On the topic of this bill, I also want to touch on the broader issue of scam calls. Scam calls are the largest source of frustration and financial harm when it comes to unsolicited calls. The headline figures are well publicised. In April this year the ACCC revealed that the total combined losses reported to Scamwatch and other agencies exceeded $489 million for 2018. I'll just say that again: in April this year the ACCC revealed that the total combined losses reported to Scamwatch and other agencies exceeded $489 million for 2018. That is a lot of money. Of course, we know from stories in the media that often the most vulnerable in our society are targeted. This is an increase of $149 million over what was reported for 2017. There were 177,000 scam calls reported to Scamwatch in 2018. This is up from a figure of 91,000 in 2014. No wonder seven in 10 Australians do not believe enough is being done to protect them.

The growth in scams and the unsolicited telephone calls which often precede them is an assault on the integrity of our numbering and communications system. Furthermore, this illegal practice is an incursion on the privacy every Australian has the right to enjoy in their own home. This has been recognised around the world, and different jurisdictions are trying out their own ideas. The United States is implementing technical standards to verify caller ID integrity to improve safeguards against illegal number spoofing—that's where people just run through lists and lists of phone numbers, hoping that they're going to get a hit.

In the United Kingdom, British Telecom introduced Call Protect, a free opt-in service which combines network intelligence and user feedback to prevent calls from numbers on a scam blacklist from reaching households. This service was reported to reduce the volume of nuisance calls by 65 per cent, with over two million UK households signing up in the first three months. Again, that reduced nuisance calls by 65 per cent, so it's obviously been a very successful system. The UK has also trialled handset technology in the homes of some of the most vulnerable people across the UK. A key group who are disproportionately affected here are dementia sufferers, who have been identified by doctors as being at risk from nuisance callers. Now, isn't that a terrible thing? People suffering from dementia are already very vulnerable, and they are disproportionately affected and targeted. In New Zealand, the telecommunications industry has established a scam prevention code. So there are clearly some options available—each of which has its own advantages and difficulties—that have worked in their respective jurisdictions to cut down the number of scam calls people are receiving.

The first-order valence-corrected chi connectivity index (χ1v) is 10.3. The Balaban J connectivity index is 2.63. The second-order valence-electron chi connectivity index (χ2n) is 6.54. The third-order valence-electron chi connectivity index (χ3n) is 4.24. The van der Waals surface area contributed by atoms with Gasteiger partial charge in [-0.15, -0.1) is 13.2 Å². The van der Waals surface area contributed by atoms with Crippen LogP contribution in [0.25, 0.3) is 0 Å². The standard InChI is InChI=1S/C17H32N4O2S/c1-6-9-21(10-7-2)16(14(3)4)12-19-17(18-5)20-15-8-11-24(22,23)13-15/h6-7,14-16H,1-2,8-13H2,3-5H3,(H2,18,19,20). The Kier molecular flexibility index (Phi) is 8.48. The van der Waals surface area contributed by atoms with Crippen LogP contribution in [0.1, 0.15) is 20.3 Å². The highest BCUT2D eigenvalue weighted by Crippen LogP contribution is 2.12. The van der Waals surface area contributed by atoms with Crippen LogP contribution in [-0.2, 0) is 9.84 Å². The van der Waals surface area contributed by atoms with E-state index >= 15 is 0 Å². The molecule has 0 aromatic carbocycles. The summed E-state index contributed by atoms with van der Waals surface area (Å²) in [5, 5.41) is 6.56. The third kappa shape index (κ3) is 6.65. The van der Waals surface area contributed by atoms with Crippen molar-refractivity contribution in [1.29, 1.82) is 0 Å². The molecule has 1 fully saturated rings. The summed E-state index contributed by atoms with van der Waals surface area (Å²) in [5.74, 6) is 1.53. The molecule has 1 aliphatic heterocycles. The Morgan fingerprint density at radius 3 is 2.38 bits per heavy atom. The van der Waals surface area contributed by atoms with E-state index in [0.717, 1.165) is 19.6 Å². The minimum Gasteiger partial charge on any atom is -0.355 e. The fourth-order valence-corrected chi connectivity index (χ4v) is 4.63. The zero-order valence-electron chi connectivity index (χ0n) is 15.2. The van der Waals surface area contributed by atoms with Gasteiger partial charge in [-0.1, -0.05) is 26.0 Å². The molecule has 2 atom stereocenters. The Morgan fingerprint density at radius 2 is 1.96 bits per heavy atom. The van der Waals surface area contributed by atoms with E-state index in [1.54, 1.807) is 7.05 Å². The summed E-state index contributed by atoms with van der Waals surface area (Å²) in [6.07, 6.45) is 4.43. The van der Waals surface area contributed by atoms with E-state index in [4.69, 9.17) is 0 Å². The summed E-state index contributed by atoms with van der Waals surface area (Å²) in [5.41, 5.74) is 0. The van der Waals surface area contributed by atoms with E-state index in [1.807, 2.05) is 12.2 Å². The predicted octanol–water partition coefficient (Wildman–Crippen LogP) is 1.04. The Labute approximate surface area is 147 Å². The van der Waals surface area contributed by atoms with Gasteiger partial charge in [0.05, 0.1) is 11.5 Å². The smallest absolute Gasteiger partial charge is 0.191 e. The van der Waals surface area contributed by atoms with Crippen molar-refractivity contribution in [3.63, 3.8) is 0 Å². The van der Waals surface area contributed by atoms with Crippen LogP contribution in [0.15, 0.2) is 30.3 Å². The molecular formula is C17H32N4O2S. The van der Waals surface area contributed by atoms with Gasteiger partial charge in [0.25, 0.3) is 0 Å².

What perplexes many Australians is that on the one hand they see the government acting forcefully to rush through poorly drafted encryption legislation, and on the other hand, when we have nearly half a billion dollars being robbed from citizens every year and our elderly and vulnerable parents being harassed in their homes nearly every day, the same government is not acting with the same level of urgency. This will come into focus this week in this bill, and again Labor acknowledges Senator Griff's work on this. But we need to look at the prevalence of scam callers and the constant nuisance and potential misery this brings to the community, which is of utmost importance to many Australians and especially those in vulnerable groups. Despite being in power for over six years, the Liberals are only just beginning to put together a plan, after repeated warnings the problem was getting worse. We look forward to the Australian Communications and Media Authority outlining in December how it plans to tackle the issue as part of its report on the Scam Technology Project.

I move the second reading amendment standing in my name:

At the end of the motion, add "and:

(a) the bill be referred to the Joint Standing Committee on Electoral Matters for inquiry and report; and

(b) further consideration of the bill be made an order of the day for the first sitting day after the committee has presented its report".